In addition to the benefits we covered earlier, your retainer deal might also include:

  • A price break
  • Guaranteed delivery
  • Quicker turnaround times
  • Special "on-call" access

4. Offer Extra Services

Approaching a client to offer a retainer deal is the perfect time to speak with them about extra services.

For example:

  • A marketing agency might offer to load social media content into the client's social media accounts—instead of simply writing the content and delivering it.
  • A bookkeeper might offer to provide custom-built monthly reports that show the client’s key performance indicators.
  • A house cleaner might offer a monthly check and refill of the salt in the water softener.

Offering these upsells is easy. As you’re discussing the terms of the retainer deal, say, “Would you like me to check and refill the salt in your water softener every month too?”

These are billable items, not freebies. But since they’re presented in the context of a retainer deal, they’ll seem very reasonable to the client.

And since the client already knows and trusts you, they're much more likely to say yes.

5. Bundle Your Pricing

McDonald's figured out a long time ago that people like bundled pricing.

The Happy Meal and the Extra Value Meal are perfect examples of how a company can make money by selling more, but positioning those extra purchases as a deal.

You can do the same thing with services.

Offer your current services, throw in a few extra services (as in No. 4 above).

Add up the total price for those things, then discount it a bit so the client feels like your offer is an amazing value.

6. Use a Compelling Written Proposal

Always use a written proposal when pitching a retainer deal.

You want to give them something they can refer to as they think about your offer. That’s especially true if you’re offering a bundle of services.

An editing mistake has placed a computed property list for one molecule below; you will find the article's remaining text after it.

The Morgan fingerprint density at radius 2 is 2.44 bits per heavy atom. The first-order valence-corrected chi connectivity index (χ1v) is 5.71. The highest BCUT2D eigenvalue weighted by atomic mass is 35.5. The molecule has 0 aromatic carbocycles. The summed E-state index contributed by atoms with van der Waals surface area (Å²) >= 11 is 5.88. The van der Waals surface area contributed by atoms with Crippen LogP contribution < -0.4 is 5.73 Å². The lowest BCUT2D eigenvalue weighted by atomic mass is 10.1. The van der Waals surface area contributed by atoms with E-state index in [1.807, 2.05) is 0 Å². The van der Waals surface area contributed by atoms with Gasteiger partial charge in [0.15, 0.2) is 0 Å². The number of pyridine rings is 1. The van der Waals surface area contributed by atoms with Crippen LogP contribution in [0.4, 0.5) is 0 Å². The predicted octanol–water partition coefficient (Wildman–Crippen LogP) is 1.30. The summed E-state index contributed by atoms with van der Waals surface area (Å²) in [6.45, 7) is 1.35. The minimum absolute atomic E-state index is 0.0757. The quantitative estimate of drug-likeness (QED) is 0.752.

They might feel a little overwhelmed by the options at first. A written proposal gives them something to look over as they consider your offer.

It also makes you seem more professional—further increasing the chances they’ll say “yes.”

Use a document that clearly states what they’ll receive from you, what limits there are for the amount of work you’ll provide, the value of all services being offered, the value of any discount you’re offering, and the payment terms.

7. Make Payment Easy

Finally, make it super-simple for your retainer clients to pay you on-time, every time.

The best method for this is to set up a recurring charge against a credit card or bank account. This is easy to do with recurring billing software.

The best thing about recurring payments?

Once you have them set up, you can finally forget about chasing down payment for outstanding invoices, at least for your retainer clients.

Conclusion

Locking in regular, recurring revenue is often just a matter of deciding to offer your clients the option.

There's no risk to asking. The worst that could happen is the client says no.

If that happens, what have you lost?

You still have them as a regular client. And maybe one day in the future they'll change their mind.

At best, you'll gain those awesome, predictable payment checks, once a month, for as long as you have the client.

#retainer #clients